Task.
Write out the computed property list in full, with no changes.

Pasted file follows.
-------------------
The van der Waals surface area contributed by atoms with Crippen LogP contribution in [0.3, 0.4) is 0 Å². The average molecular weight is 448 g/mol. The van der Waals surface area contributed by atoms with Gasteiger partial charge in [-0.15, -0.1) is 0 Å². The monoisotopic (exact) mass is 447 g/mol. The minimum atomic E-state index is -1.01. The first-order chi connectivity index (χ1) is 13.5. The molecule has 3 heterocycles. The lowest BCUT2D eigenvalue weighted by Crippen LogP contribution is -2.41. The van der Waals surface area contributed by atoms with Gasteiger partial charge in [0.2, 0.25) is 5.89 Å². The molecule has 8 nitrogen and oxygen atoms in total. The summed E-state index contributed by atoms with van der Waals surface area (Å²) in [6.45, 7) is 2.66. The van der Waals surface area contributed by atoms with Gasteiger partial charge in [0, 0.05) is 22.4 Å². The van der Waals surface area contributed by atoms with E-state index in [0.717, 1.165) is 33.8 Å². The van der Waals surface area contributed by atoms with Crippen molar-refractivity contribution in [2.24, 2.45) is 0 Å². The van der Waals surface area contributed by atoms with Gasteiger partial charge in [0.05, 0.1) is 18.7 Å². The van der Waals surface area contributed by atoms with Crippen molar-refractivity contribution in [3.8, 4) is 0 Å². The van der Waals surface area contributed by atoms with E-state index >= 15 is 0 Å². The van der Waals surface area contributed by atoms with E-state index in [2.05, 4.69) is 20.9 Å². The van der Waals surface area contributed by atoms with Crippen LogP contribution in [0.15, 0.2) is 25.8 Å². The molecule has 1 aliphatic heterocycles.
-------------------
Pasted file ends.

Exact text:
The van der Waals surface area contributed by atoms with Crippen LogP contribution in [0.3, 0.4) is 0 Å². The average molecular weight is 448 g/mol. The van der Waals surface area contributed by atoms with Gasteiger partial charge in [-0.15, -0.1) is 0 Å². The monoisotopic (exact) mass is 447 g/mol. The minimum atomic E-state index is -1.01. The first-order chi connectivity index (χ1) is 13.5. The molecule has 3 heterocycles. The lowest BCUT2D eigenvalue weighted by Crippen LogP contribution is -2.41. The van der Waals surface area contributed by atoms with Gasteiger partial charge in [0.2, 0.25) is 5.89 Å². The molecule has 8 nitrogen and oxygen atoms in total. The summed E-state index contributed by atoms with van der Waals surface area (Å²) in [6.45, 7) is 2.66. The van der Waals surface area contributed by atoms with Gasteiger partial charge in [0, 0.05) is 22.4 Å². The van der Waals surface area contributed by atoms with E-state index in [0.717, 1.165) is 33.8 Å². The van der Waals surface area contributed by atoms with Crippen molar-refractivity contribution in [2.24, 2.45) is 0 Å². The van der Waals surface area contributed by atoms with Gasteiger partial charge in [0.05, 0.1) is 18.7 Å². The van der Waals surface area contributed by atoms with Crippen molar-refractivity contribution in [3.8, 4) is 0 Å². The van der Waals surface area contributed by atoms with E-state index >= 15 is 0 Å². The van der Waals surface area contributed by atoms with E-state index in [2.05, 4.69) is 20.9 Å². The van der Waals surface area contributed by atoms with Crippen LogP contribution in [0.15, 0.2) is 25.8 Å². The molecule has 1 aliphatic heterocycles.